Neuromarketing is a commercial marketing communication field that applies neuropsychology to market research, studying consumers' sensorimotor, cognitive, and affective responses to marketing stimuli. The potential benefits to marketers include more efficient and effective marketing campaigns and strategies, fewer product and campaign failures, and ultimately the manipulation of the real needs and wants of people to suit the needs and wants of marketing interests.
Certain companies, particularly those with large-scale ambitions to predict consumer behavior, have invested in their own laboratories, science personnel, or partnerships with academia. Neuromarketing is still an expensive approach; it requires advanced equipment and technology such as magnetic resonance imaging (MRI), motion capture for eye-tracking, and the electroencephalogram. Given the amount of new learnings from neuroscience and marketing research, marketers have begun applying neuromarketing best practices without needing to engage in expensive testing.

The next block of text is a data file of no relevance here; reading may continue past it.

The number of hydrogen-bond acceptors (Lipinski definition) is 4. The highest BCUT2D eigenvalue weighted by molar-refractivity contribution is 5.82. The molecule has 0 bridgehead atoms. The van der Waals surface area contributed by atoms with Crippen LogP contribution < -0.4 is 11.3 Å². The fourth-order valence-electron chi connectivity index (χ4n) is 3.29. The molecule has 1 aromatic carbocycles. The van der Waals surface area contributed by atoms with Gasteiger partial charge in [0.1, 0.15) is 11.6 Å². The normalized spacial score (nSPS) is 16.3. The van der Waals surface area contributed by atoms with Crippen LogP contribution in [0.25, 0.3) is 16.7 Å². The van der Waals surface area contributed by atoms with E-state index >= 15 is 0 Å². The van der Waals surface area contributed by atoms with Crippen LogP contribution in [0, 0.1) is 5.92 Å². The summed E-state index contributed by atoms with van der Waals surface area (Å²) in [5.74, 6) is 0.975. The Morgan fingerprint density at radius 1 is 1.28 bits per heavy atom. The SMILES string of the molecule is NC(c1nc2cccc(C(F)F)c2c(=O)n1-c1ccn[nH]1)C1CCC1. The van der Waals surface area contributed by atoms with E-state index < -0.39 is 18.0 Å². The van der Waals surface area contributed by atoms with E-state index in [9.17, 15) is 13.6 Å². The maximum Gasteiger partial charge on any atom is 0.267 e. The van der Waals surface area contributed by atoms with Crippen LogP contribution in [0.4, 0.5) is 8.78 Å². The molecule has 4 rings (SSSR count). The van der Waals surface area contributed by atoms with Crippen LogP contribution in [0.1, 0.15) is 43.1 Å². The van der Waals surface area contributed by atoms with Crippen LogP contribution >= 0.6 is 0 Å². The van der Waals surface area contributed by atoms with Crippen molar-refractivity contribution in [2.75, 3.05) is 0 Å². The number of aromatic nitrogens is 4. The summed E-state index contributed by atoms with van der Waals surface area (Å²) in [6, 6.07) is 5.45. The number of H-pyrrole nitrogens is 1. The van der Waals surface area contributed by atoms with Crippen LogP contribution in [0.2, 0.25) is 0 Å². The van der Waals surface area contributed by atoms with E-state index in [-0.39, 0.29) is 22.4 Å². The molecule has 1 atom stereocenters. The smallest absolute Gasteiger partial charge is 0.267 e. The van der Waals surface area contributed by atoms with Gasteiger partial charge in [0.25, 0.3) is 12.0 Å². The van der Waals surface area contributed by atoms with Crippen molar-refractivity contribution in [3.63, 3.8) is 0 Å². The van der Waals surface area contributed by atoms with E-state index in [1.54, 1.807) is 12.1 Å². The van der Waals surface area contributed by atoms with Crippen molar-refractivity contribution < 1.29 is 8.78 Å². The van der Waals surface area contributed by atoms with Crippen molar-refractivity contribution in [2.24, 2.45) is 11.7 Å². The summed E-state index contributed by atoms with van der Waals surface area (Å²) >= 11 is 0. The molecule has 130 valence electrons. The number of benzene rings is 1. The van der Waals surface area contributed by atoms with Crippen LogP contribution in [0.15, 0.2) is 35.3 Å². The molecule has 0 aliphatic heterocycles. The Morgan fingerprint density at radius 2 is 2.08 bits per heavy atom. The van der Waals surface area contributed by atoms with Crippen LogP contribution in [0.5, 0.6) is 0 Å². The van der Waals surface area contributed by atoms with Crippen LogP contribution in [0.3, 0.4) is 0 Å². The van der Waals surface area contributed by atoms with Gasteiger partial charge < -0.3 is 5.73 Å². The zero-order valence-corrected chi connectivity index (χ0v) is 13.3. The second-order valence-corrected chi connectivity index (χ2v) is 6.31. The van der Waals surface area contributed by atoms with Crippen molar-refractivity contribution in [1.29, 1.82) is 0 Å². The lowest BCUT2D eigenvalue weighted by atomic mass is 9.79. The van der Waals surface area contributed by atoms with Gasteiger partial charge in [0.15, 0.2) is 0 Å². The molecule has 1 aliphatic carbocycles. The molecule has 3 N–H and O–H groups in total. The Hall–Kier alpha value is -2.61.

Neuromarketing is an emerging disciplinary field in marketing. It borrows tools and methodologies from fields such as neuroscience and psychology. The term "neuromarketing" was introduced by different authors in 2002 (cf. infra) but research in the field can be found from the 1990s.